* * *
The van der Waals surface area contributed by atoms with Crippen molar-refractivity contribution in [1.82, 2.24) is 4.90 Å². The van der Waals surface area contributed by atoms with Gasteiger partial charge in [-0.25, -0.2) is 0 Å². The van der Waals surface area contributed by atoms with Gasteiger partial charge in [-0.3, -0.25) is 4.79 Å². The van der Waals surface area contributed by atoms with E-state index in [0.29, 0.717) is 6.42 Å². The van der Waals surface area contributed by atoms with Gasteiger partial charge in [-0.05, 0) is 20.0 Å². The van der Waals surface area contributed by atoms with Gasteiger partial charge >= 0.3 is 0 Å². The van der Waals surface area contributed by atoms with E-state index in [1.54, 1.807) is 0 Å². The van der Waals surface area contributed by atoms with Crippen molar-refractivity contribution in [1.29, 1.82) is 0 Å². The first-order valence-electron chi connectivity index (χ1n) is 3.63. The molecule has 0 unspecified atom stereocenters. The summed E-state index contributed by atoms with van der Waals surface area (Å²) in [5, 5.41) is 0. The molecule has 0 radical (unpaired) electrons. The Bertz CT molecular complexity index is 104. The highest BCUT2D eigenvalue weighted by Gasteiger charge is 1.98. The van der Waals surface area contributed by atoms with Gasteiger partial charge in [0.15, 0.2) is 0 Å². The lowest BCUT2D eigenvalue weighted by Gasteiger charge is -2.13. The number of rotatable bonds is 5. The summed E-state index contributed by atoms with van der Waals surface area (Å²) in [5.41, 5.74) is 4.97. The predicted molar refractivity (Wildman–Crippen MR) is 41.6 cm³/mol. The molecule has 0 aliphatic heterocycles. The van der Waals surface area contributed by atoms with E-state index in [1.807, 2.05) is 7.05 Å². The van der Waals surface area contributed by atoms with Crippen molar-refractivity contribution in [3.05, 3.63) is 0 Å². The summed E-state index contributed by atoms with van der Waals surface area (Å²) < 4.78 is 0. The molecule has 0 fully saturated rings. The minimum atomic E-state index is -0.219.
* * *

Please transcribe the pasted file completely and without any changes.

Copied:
The van der Waals surface area contributed by atoms with Crippen molar-refractivity contribution in [1.82, 2.24) is 4.90 Å². The van der Waals surface area contributed by atoms with Gasteiger partial charge in [-0.25, -0.2) is 0 Å². The van der Waals surface area contributed by atoms with Gasteiger partial charge in [-0.3, -0.25) is 4.79 Å². The van der Waals surface area contributed by atoms with E-state index in [0.29, 0.717) is 6.42 Å². The van der Waals surface area contributed by atoms with Gasteiger partial charge in [-0.05, 0) is 20.0 Å². The van der Waals surface area contributed by atoms with Gasteiger partial charge >= 0.3 is 0 Å². The van der Waals surface area contributed by atoms with E-state index in [1.54, 1.807) is 0 Å². The van der Waals surface area contributed by atoms with Crippen molar-refractivity contribution in [1.29, 1.82) is 0 Å². The first-order valence-electron chi connectivity index (χ1n) is 3.63. The molecule has 0 unspecified atom stereocenters. The summed E-state index contributed by atoms with van der Waals surface area (Å²) in [5, 5.41) is 0. The molecule has 0 radical (unpaired) electrons. The Bertz CT molecular complexity index is 104. The highest BCUT2D eigenvalue weighted by Gasteiger charge is 1.98. The van der Waals surface area contributed by atoms with Gasteiger partial charge in [0.15, 0.2) is 0 Å². The lowest BCUT2D eigenvalue weighted by Gasteiger charge is -2.13. The number of rotatable bonds is 5. The summed E-state index contributed by atoms with van der Waals surface area (Å²) in [5.41, 5.74) is 4.97. The predicted molar refractivity (Wildman–Crippen MR) is 41.6 cm³/mol. The molecule has 0 aliphatic heterocycles. The van der Waals surface area contributed by atoms with E-state index in [1.807, 2.05) is 7.05 Å². The van der Waals surface area contributed by atoms with Crippen molar-refractivity contribution in [3.05, 3.63) is 0 Å². The summed E-state index contributed by atoms with van der Waals surface area (Å²) < 4.78 is 0. The molecule has 0 fully saturated rings. The minimum atomic E-state index is -0.219.